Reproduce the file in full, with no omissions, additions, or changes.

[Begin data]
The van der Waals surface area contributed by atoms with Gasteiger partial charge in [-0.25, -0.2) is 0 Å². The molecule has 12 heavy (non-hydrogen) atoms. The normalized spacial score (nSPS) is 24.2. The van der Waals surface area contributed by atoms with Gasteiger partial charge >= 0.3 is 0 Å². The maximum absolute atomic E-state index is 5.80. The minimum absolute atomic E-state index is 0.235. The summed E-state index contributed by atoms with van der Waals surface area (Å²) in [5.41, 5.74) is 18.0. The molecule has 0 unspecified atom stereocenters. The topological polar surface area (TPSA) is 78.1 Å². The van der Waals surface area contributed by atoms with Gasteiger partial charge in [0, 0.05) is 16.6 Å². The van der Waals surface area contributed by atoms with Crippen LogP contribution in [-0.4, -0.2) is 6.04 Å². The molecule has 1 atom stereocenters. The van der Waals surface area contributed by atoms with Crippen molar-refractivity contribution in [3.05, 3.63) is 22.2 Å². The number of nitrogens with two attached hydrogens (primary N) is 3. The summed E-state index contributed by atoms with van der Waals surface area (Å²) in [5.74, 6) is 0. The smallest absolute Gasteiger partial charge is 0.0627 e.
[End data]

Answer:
The van der Waals surface area contributed by atoms with Gasteiger partial charge in [-0.25, -0.2) is 0 Å². The molecule has 12 heavy (non-hydrogen) atoms. The normalized spacial score (nSPS) is 24.2. The van der Waals surface area contributed by atoms with Gasteiger partial charge >= 0.3 is 0 Å². The maximum absolute atomic E-state index is 5.80. The minimum absolute atomic E-state index is 0.235. The summed E-state index contributed by atoms with van der Waals surface area (Å²) in [5.41, 5.74) is 18.0. The molecule has 0 unspecified atom stereocenters. The topological polar surface area (TPSA) is 78.1 Å². The van der Waals surface area contributed by atoms with Gasteiger partial charge in [0, 0.05) is 16.6 Å². The van der Waals surface area contributed by atoms with Crippen LogP contribution in [-0.4, -0.2) is 6.04 Å². The molecule has 1 atom stereocenters. The van der Waals surface area contributed by atoms with Crippen molar-refractivity contribution in [3.05, 3.63) is 22.2 Å². The number of nitrogens with two attached hydrogens (primary N) is 3. The summed E-state index contributed by atoms with van der Waals surface area (Å²) in [5.74, 6) is 0. The smallest absolute Gasteiger partial charge is 0.0627 e.